• 33 personal training sessions per month (50 clients do 8 personal training sessions per year (400 hours per year for the coach, or 33 hours per month or 7.5 per week)
  • Let’s also assume the coach also has 2 new clients in the fundamentals phase each month, meaning an additional approximately 6 hours per week at $36 per session (45% of $80 an hour for personal training ($936 a month).
  • Finally, let’s assume the coach also has a specialty program he runs that takes up another 2 hours per week and generates $1,500 in revenue of which he earns 60% (coaches get a higher percentage on specialty programs they build from the ground up). This means an additional $900 a month.

Hours works per week: 21.5 (6 for classes + 7.5 for hybrid membership sessions + 6 for fundamentals pts + 2 for specialty program)

Monthly pay: $7,686 ($5,850 for hybrid members + $936 for fundamentals +$900 for specialty program) 

Again, let’s go back to 4/9ths:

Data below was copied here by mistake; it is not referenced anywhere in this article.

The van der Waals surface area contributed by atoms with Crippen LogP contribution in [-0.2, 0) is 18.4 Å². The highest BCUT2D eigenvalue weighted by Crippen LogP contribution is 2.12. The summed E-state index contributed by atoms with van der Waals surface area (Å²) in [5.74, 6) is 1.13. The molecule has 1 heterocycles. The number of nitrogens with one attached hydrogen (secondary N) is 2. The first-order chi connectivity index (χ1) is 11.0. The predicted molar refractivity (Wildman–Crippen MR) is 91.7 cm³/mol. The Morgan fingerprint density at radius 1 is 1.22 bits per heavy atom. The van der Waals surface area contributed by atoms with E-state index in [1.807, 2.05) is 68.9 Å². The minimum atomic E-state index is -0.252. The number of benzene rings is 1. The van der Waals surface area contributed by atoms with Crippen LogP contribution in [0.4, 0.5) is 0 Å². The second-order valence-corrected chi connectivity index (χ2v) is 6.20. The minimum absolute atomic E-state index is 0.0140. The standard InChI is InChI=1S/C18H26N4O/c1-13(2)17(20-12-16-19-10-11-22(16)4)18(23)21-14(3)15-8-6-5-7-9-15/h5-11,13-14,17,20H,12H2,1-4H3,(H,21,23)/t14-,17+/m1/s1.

Hours worked:

4/9th: 40 on floor hours

Madlab: 21.5 on floor hours

Monthly pay: 

4/9ths: $5,263.50

MadLab: $,7886

2. Client retention

A few years ago, we teamed up with Zen Planner and studied 1,600 gyms that were predominantly group class facilities, where coaches were paid by the hour to coach the classes and clients were essentially owned by the gym, as opposed to by one particular coach (such as the 4/9th system).

The business owners take the lion’s share of the gross revenue generated by the group class in this model, but that share comes at a steep price: High churn rates, for both clients and coaches.

Their average client churn rate was approximately 75 percent, meaning only 25 percent of the clients who came in lasted one full year. 75 percent of them quit before the year was up. For coaches, this is a disaster. Coaching and having 75% of your clients fail year after year is not much fun. So not only are they getting 50% pay, the job satisfaction is sucks, as well.  Most coaches in this model are gone in a year or two.